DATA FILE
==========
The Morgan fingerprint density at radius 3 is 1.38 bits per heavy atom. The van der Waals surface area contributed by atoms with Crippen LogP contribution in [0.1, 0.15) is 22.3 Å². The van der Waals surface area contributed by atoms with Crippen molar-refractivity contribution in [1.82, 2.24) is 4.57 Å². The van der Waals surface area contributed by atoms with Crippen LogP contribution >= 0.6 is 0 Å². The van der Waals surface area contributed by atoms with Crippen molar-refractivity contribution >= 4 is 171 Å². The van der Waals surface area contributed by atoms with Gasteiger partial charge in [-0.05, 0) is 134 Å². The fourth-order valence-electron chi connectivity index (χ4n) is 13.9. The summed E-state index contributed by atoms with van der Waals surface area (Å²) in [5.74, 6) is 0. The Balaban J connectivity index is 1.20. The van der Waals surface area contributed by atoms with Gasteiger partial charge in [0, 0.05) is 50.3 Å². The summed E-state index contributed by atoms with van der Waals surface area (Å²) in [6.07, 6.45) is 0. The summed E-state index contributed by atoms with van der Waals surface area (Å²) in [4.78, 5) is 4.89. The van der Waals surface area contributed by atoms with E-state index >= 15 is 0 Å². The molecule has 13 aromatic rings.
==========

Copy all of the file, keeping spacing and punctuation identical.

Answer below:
The Morgan fingerprint density at radius 3 is 1.38 bits per heavy atom. The van der Waals surface area contributed by atoms with Crippen LogP contribution in [0.1, 0.15) is 22.3 Å². The van der Waals surface area contributed by atoms with Crippen molar-refractivity contribution in [1.82, 2.24) is 4.57 Å². The van der Waals surface area contributed by atoms with Crippen LogP contribution >= 0.6 is 0 Å². The van der Waals surface area contributed by atoms with Crippen molar-refractivity contribution >= 4 is 171 Å². The van der Waals surface area contributed by atoms with Gasteiger partial charge in [-0.05, 0) is 134 Å². The fourth-order valence-electron chi connectivity index (χ4n) is 13.9. The summed E-state index contributed by atoms with van der Waals surface area (Å²) in [5.74, 6) is 0. The Balaban J connectivity index is 1.20. The van der Waals surface area contributed by atoms with Gasteiger partial charge in [0, 0.05) is 50.3 Å². The summed E-state index contributed by atoms with van der Waals surface area (Å²) in [6.07, 6.45) is 0. The summed E-state index contributed by atoms with van der Waals surface area (Å²) in [4.78, 5) is 4.89. The van der Waals surface area contributed by atoms with E-state index >= 15 is 0 Å². The molecule has 13 aromatic rings.